Miranda Kenneally

Mexican Food Cures Writer's Block

The State of Affairs at the Coffee Station (and writing!)

 

As you can see from the picture, getting coffee is a dangerous game.  I took this picture at a non-peak hour – usually there are about 20 people crowded around this station.  I’m surprised I come out unscathed (for the most part — I’ve been burned a few times).   

Here’s how it goes down:

1. Get cup from one of three stations (while dodging people who already have cups who are trying to get to the sugar/lid/creamer stations).

2. Squeeze left (NOTE: I have to step AWAY from the coffee urns) to get a cardboard sleeve, lid, and sugar and stirrer.  Put sugar into cup before moving to urn (delaying the people waiting to get to sugar). 

3. Dart right (squeezing past the people who are now lining up to get a cup) to get coffee from the urn.

4. Slink back (through the crowds of people trying to get a cup, or to the right, past the other cup and sugar stations) to get to the creamer/milk station. 

– NOTE: Each milk station contains different types of milk/cream, and there is no consistent pattern to what will be where, e.g. Whole milk, 2% milk, soy milk, half and half, and skim. Some stations have 3 Whole Milks, while others have none.

5. Now I have a cup of hot coffee. I must set it down to secure the lid and avoid a third-degree burn. 

– NOTE: This means I have to set my cup down in front of a station that other people inevitably want to use (e.g. creamer/milk/sugar/lid stations), thus holding up the line. 

6.  At this point, at least two minutes have gone by.  I think it should take less than a minute to procure a cup of coffee. 

HOW I WOULD ARRANGE IT: Sleeve, Cup, Coffee, Sugar, Cream/Milk, stirrer, lid (with place to set the coffee). 

Why is this so HARD?!

 

A few statistics: 

Coffee sales make up 30% of all cafeteria purchases at my work. (I was unable to find out the total $$ of sales – this is highly secretive information apparently)

A GS-11 employee makes $62,462 per year – this works out to be about $.50 per minute of work. 

5,800 employees work in my building.

Assuming that a more-efficient workflow would bring coffee-grabbing time from two minutes down to one minute per person, and if 1,000 employees a day get a cup of coffee, that’s approximately $1,000 per day that could be saved by improving the coffee process flow!

Writing:

And since this is supposed to be a writing blog, I’m going to tie this to outlining a novel.  When I write, sometimes I write the last scene first. Or I’ll write a scene in the middle of the book first.  I just don’t know what I’ll write when, but it always comes together in the end (I hope!).  It’s kind of like getting coffee – on any given day, I never know if I’m going to get my sugar last or first, or if I’ll be able to find skim milk.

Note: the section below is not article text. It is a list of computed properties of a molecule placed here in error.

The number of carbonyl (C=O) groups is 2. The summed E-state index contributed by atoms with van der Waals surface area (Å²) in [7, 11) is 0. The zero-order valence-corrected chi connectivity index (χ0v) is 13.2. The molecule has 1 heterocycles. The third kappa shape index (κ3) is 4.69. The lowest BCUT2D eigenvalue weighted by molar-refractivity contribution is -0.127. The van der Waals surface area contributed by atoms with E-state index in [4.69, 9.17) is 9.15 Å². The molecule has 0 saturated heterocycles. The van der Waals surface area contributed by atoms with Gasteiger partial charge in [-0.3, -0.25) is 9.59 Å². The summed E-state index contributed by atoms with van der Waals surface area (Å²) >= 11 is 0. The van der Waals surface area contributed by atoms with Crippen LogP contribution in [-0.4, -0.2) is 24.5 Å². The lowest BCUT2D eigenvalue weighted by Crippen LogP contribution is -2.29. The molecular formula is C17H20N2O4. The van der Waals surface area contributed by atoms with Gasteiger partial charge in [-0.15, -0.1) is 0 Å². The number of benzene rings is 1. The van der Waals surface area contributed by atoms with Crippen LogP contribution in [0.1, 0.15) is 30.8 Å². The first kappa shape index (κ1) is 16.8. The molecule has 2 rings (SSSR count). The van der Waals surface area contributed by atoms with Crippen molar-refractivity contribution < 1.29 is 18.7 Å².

My friend (and we share an agent) Tiffany Reisz says she writes everything in chronological order.  If I did that, I’d never finish a book!  I always need to know where I’ll end up. 

In writing, I guess we all end up with a cup of coffee in the end, but how do you get there?  How do you outline and write your novels?

Are there efficiencies to be gained by having a set process for writing a novel, rather than being all over the place like me?

Post to Twitter

Comments (2)

2 Responses to “The State of Affairs at the Coffee Station (and writing!)”

  1. alyslinn says:

    I suppose if one could plan the entirety of the novel from start to finish, chronological would be the way to go. But for me, I tend to jump around a bit, while keeping mostly to a chronological order. (Yes, I just contradicted myself, I know.) I do outline my novels, but I’m not above sticking in a new scene here or there if I think it works. And sometimes my head jumps to a scene further on, and I write stuff down so I don’t forget it.

    The thing that keeps me organised? Mariner’s StoryMill software. That might sound like a plug, but seriously, I hardly know how I managed any organisation prior to using this software. I love how I can move around scenes and chapters. 🙂

  2. I was so curious about your coffee woes after seeing the picture on Twitter! This reminds me of getting a (mediocre) cup of coffee at my college… but it’s only $1, so I shouldn’t complain, I guess…

    Usually I’m all over the place when I write. Scene writer… but I’ve been trying to go in order.

Place your comment

Please fill your data and comment below.
Name  (Required)
Email  (Required)
Website  (Optional)
Your comment